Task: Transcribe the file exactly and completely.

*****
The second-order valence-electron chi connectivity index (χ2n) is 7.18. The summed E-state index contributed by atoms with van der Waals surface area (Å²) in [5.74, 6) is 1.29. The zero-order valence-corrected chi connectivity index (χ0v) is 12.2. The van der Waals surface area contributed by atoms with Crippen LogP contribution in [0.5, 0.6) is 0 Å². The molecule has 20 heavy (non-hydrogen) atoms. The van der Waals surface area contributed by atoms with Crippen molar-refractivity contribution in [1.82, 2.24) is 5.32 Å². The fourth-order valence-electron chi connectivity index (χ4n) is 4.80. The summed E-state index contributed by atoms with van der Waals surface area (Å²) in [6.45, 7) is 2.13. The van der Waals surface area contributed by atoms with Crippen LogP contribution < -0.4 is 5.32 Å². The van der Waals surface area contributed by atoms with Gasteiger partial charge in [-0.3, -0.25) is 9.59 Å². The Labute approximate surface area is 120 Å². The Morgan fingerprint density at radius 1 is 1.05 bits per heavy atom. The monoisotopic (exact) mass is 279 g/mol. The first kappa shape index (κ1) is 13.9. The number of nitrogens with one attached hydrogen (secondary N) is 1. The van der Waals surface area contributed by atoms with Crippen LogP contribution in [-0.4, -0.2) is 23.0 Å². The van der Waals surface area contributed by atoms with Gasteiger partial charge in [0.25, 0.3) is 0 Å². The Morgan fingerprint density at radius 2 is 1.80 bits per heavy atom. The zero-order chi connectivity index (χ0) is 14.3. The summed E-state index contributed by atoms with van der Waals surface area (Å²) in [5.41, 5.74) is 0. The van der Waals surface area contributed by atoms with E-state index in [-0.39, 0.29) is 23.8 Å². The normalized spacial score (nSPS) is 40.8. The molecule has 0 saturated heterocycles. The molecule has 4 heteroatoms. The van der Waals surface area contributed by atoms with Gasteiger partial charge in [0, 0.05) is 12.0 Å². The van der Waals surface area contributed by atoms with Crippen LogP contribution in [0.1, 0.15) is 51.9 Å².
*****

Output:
The second-order valence-electron chi connectivity index (χ2n) is 7.18. The summed E-state index contributed by atoms with van der Waals surface area (Å²) in [5.74, 6) is 1.29. The zero-order valence-corrected chi connectivity index (χ0v) is 12.2. The van der Waals surface area contributed by atoms with Crippen LogP contribution in [0.5, 0.6) is 0 Å². The molecule has 20 heavy (non-hydrogen) atoms. The van der Waals surface area contributed by atoms with Crippen molar-refractivity contribution in [1.82, 2.24) is 5.32 Å². The fourth-order valence-electron chi connectivity index (χ4n) is 4.80. The summed E-state index contributed by atoms with van der Waals surface area (Å²) in [6.45, 7) is 2.13. The van der Waals surface area contributed by atoms with Crippen LogP contribution < -0.4 is 5.32 Å². The van der Waals surface area contributed by atoms with Gasteiger partial charge in [-0.3, -0.25) is 9.59 Å². The Labute approximate surface area is 120 Å². The Morgan fingerprint density at radius 1 is 1.05 bits per heavy atom. The monoisotopic (exact) mass is 279 g/mol. The first kappa shape index (κ1) is 13.9. The number of nitrogens with one attached hydrogen (secondary N) is 1. The van der Waals surface area contributed by atoms with Crippen LogP contribution in [-0.4, -0.2) is 23.0 Å². The van der Waals surface area contributed by atoms with Gasteiger partial charge in [0.25, 0.3) is 0 Å². The Morgan fingerprint density at radius 2 is 1.80 bits per heavy atom. The zero-order chi connectivity index (χ0) is 14.3. The summed E-state index contributed by atoms with van der Waals surface area (Å²) in [5.41, 5.74) is 0. The van der Waals surface area contributed by atoms with E-state index in [-0.39, 0.29) is 23.8 Å². The normalized spacial score (nSPS) is 40.8. The molecule has 0 saturated heterocycles. The molecule has 4 heteroatoms. The van der Waals surface area contributed by atoms with Gasteiger partial charge in [0, 0.05) is 12.0 Å². The van der Waals surface area contributed by atoms with Crippen LogP contribution in [0.1, 0.15) is 51.9 Å².